Divers in Sweden have discovered a rare collection of Stone Age artefacts buried deep beneath the Baltic Sea.
Archaeologists believe the relics were left by Swedish nomads 11,000 years ago and the discovery may be evidence of one of the oldest settlements ever found in the Nordic region.
Some of the relics are so well preserved, reports have dubbed the find 'Sweden’s Atlantis' and suggested the settlement may have been swallowed whole by the sea in the same way as the mythical island in the Atlantic Ocean.
Aurochs are ancestors of modern-day cattle and lived through Europe before becoming extinct in the early 1600s. The last reported auroch died in Poland in 1627.
This find is significant because it suggests a date for when these items would have been used.
Many of the artefacts have been preserved because the diving location is rich in a sediment called gyttja.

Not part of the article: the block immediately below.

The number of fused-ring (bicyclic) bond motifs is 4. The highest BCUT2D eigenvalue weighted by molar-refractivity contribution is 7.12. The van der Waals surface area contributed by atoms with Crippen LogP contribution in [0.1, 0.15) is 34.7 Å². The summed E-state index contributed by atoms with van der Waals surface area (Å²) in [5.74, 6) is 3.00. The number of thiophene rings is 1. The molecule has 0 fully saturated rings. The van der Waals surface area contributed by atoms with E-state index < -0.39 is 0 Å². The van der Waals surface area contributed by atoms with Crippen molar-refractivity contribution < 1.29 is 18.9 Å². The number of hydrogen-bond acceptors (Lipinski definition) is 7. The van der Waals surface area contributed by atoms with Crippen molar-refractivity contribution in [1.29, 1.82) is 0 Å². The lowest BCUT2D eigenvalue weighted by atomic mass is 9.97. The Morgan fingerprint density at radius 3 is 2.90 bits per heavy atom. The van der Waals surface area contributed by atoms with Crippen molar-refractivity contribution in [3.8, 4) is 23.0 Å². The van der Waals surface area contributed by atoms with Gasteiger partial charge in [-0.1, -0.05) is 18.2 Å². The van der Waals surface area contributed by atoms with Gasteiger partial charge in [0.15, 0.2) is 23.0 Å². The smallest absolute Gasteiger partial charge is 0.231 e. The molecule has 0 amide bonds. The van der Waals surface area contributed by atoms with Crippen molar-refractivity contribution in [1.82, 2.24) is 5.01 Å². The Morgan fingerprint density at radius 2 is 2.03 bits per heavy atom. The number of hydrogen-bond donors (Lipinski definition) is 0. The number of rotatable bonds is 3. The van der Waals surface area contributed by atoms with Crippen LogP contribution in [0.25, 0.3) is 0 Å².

Black, gel-like Gyttja is formed when peat begins to decay. As the peat is buried, the amount of oxygen drops and it is thought this lack of oxygen prevented the organic artefacts from being lost.
Nilsson told The Local: ‘Around 11,000 years ago there was a build-up in the area - a lagoon of sorts - and all the tree and bone pieces are preserved in it.
'If the settlement was on dry land we would only have the stone-based things, nothing organic.’
The dive was part of a three-year excavation partially funded by the Swedish National Heritage Board.
Archaeologists are continuing the dig, and are now particularly interested to see whether there is also an ancient burial site in the region.
Read more HERE Via Daily Mail